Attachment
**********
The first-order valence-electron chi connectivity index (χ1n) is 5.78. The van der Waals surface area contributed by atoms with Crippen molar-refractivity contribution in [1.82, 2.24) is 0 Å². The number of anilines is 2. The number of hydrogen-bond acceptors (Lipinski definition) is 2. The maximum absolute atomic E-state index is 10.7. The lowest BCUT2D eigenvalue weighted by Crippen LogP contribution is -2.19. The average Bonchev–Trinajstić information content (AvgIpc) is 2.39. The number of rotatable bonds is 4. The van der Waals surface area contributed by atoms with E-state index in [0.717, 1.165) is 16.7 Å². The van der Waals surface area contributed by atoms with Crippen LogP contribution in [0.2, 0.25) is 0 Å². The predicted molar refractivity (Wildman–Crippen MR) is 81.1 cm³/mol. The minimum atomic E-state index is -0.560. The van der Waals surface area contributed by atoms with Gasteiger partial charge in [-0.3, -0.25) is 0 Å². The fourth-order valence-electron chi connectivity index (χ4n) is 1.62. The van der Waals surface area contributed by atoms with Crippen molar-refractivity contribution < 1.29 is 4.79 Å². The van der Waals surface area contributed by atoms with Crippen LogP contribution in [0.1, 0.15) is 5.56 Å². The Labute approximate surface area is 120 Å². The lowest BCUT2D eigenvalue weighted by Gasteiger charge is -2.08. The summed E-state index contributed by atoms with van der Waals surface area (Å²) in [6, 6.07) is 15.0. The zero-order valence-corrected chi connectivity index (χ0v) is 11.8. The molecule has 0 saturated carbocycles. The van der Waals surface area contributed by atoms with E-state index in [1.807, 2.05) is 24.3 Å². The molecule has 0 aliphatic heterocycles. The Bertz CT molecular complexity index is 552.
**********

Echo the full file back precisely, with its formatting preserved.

The first-order valence-electron chi connectivity index (χ1n) is 5.78. The van der Waals surface area contributed by atoms with Crippen molar-refractivity contribution in [1.82, 2.24) is 0 Å². The number of anilines is 2. The number of hydrogen-bond acceptors (Lipinski definition) is 2. The maximum absolute atomic E-state index is 10.7. The lowest BCUT2D eigenvalue weighted by Crippen LogP contribution is -2.19. The average Bonchev–Trinajstić information content (AvgIpc) is 2.39. The number of rotatable bonds is 4. The van der Waals surface area contributed by atoms with E-state index in [0.717, 1.165) is 16.7 Å². The van der Waals surface area contributed by atoms with Crippen LogP contribution in [0.2, 0.25) is 0 Å². The predicted molar refractivity (Wildman–Crippen MR) is 81.1 cm³/mol. The minimum atomic E-state index is -0.560. The van der Waals surface area contributed by atoms with Gasteiger partial charge in [-0.3, -0.25) is 0 Å². The fourth-order valence-electron chi connectivity index (χ4n) is 1.62. The van der Waals surface area contributed by atoms with Crippen molar-refractivity contribution < 1.29 is 4.79 Å². The van der Waals surface area contributed by atoms with Crippen LogP contribution in [0.1, 0.15) is 5.56 Å². The Labute approximate surface area is 120 Å². The lowest BCUT2D eigenvalue weighted by Gasteiger charge is -2.08. The summed E-state index contributed by atoms with van der Waals surface area (Å²) in [6, 6.07) is 15.0. The zero-order valence-corrected chi connectivity index (χ0v) is 11.8. The molecule has 0 saturated carbocycles. The van der Waals surface area contributed by atoms with E-state index in [1.807, 2.05) is 24.3 Å². The molecule has 0 aliphatic heterocycles. The Bertz CT molecular complexity index is 552.